San Agustín Acolman (8)

Source: WTL© digital photograph taken on site at the former monastery of San Agustín Acolman.
Comments: Here you see two piñatas hanging just to the left of the museum's entrance. The Mexican tradition of the Posadas (inns) was born right here in the monastery of Acolman. It began in 1587 when an Augustinian friar obtained permission from the pope to say the first of the sung "misas de aguinaldo" (Christmas gifts and carols, December 16-24) here. These dates coincided precisely with the Aztec dates for the birth of Huitzilopochtli. These masses evolved into the posadas / inns that Joseph and Mary stayed in on their Nativity journey to Bethlehem) during whose parties piñatas filled with candy are broken, spilling the goodies hidden inside for children of all ages. The piñatas' traditional form is a seven-pointed star, symbolizing the seven capital sins. The candies symbolize worldly pleasures. A blindfolded person tries to smash the piñata (the struggle between good and evil) with a stick (symbol of faith) in order to overcome worldly temptations. A traditional song is sung by festive observers: "Dale, dale, dale / no pierdas el tino / porque si lo pierdes / pierdes el camino" (Hit it, hit it, don't lose your aim, because if you lose it, you'll lose your way).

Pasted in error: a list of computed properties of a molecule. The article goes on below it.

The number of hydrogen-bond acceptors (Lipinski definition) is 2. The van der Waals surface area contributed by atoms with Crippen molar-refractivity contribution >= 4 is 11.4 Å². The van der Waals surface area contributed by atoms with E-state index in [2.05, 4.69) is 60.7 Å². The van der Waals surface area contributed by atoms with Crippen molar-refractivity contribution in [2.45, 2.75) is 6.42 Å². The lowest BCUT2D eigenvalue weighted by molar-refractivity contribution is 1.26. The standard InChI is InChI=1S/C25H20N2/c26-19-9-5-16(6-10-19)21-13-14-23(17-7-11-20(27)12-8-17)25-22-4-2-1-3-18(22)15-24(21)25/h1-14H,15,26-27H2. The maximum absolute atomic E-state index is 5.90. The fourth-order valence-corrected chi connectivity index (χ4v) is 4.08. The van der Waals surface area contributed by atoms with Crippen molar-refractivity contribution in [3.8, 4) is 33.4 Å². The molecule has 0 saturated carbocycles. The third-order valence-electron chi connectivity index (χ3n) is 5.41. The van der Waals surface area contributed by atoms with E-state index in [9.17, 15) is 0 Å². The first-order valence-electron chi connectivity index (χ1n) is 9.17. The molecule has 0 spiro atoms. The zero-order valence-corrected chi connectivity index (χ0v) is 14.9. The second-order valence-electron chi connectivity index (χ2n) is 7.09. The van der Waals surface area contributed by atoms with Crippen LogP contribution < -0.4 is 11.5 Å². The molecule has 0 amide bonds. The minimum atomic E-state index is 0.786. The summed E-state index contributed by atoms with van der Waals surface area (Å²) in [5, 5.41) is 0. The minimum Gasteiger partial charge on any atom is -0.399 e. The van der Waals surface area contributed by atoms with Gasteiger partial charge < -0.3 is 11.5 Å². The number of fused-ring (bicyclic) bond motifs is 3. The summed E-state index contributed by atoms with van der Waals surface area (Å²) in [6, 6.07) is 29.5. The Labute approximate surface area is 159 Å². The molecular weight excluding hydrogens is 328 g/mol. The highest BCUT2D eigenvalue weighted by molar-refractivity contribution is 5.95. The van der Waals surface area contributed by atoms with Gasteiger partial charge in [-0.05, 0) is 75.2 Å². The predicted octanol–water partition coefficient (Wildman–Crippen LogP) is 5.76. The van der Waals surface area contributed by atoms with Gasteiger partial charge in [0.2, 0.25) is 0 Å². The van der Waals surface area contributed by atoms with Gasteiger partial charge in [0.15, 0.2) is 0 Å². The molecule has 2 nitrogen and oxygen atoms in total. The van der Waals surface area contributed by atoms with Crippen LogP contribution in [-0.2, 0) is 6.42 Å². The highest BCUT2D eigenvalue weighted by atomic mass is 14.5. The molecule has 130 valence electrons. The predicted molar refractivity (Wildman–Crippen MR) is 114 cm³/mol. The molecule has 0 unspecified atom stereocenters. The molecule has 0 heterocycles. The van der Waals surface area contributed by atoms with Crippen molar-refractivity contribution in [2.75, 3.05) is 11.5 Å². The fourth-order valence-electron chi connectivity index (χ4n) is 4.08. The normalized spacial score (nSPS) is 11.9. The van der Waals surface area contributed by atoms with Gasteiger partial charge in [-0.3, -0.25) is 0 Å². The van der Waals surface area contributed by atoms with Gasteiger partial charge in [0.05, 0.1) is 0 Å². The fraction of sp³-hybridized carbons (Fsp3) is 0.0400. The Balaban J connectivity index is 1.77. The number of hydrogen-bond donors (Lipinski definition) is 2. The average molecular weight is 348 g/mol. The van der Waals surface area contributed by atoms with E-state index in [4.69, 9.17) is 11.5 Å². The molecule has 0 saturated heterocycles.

Embedded image: For a close-up of the closest piñata, see: => Acolman #8a.